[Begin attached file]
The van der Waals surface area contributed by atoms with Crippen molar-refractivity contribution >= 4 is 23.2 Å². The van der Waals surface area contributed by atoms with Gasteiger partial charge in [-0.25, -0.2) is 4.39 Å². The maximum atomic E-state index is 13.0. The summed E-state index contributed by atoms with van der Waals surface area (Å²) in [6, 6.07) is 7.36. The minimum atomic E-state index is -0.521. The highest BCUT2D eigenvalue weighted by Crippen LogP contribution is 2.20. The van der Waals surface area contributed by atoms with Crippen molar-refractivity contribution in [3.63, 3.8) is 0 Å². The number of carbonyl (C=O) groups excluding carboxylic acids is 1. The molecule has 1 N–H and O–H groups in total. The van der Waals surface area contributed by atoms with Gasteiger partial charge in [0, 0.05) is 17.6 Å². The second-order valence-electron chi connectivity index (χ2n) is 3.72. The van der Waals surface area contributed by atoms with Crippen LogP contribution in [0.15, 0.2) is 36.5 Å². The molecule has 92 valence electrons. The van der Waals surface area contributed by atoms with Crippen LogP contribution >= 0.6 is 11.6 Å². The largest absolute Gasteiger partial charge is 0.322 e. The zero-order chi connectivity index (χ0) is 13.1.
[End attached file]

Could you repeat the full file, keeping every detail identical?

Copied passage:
The van der Waals surface area contributed by atoms with Crippen molar-refractivity contribution >= 4 is 23.2 Å². The van der Waals surface area contributed by atoms with Gasteiger partial charge in [-0.25, -0.2) is 4.39 Å². The maximum atomic E-state index is 13.0. The summed E-state index contributed by atoms with van der Waals surface area (Å²) in [6, 6.07) is 7.36. The minimum atomic E-state index is -0.521. The highest BCUT2D eigenvalue weighted by Crippen LogP contribution is 2.20. The van der Waals surface area contributed by atoms with Crippen molar-refractivity contribution in [3.63, 3.8) is 0 Å². The number of carbonyl (C=O) groups excluding carboxylic acids is 1. The molecule has 1 N–H and O–H groups in total. The van der Waals surface area contributed by atoms with Gasteiger partial charge in [0, 0.05) is 17.6 Å². The second-order valence-electron chi connectivity index (χ2n) is 3.72. The van der Waals surface area contributed by atoms with Crippen LogP contribution in [0.15, 0.2) is 36.5 Å². The molecule has 92 valence electrons. The van der Waals surface area contributed by atoms with Crippen LogP contribution >= 0.6 is 11.6 Å². The largest absolute Gasteiger partial charge is 0.322 e. The zero-order chi connectivity index (χ0) is 13.1.